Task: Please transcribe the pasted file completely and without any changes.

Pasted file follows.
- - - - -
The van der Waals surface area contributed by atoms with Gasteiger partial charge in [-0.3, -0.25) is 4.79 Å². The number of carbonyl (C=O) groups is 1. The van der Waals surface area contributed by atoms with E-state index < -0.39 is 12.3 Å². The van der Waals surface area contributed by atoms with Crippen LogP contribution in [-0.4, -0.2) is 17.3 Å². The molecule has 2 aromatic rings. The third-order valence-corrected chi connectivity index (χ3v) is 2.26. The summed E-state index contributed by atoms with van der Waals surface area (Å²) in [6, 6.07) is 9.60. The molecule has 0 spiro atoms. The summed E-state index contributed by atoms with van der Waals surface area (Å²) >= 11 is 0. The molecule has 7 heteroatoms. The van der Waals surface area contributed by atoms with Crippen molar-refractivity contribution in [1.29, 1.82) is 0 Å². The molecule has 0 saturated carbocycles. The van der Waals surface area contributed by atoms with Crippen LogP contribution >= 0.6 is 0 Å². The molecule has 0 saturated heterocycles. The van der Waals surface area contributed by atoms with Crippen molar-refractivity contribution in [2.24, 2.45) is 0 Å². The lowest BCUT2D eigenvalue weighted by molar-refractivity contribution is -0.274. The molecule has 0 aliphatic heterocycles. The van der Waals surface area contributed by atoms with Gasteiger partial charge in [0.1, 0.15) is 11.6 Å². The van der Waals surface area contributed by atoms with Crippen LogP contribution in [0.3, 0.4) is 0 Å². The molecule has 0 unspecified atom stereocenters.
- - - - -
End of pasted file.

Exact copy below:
The van der Waals surface area contributed by atoms with Gasteiger partial charge in [-0.3, -0.25) is 4.79 Å². The number of carbonyl (C=O) groups is 1. The van der Waals surface area contributed by atoms with E-state index < -0.39 is 12.3 Å². The van der Waals surface area contributed by atoms with Crippen LogP contribution in [-0.4, -0.2) is 17.3 Å². The molecule has 2 aromatic rings. The third-order valence-corrected chi connectivity index (χ3v) is 2.26. The summed E-state index contributed by atoms with van der Waals surface area (Å²) in [6, 6.07) is 9.60. The molecule has 0 spiro atoms. The summed E-state index contributed by atoms with van der Waals surface area (Å²) >= 11 is 0. The molecule has 7 heteroatoms. The van der Waals surface area contributed by atoms with Crippen molar-refractivity contribution in [1.29, 1.82) is 0 Å². The molecule has 0 saturated carbocycles. The van der Waals surface area contributed by atoms with Crippen LogP contribution >= 0.6 is 0 Å². The molecule has 0 saturated heterocycles. The van der Waals surface area contributed by atoms with Crippen molar-refractivity contribution in [2.24, 2.45) is 0 Å². The lowest BCUT2D eigenvalue weighted by molar-refractivity contribution is -0.274. The molecule has 0 aliphatic heterocycles. The van der Waals surface area contributed by atoms with Gasteiger partial charge in [0.1, 0.15) is 11.6 Å². The van der Waals surface area contributed by atoms with Crippen LogP contribution in [0.3, 0.4) is 0 Å². The molecule has 0 unspecified atom stereocenters.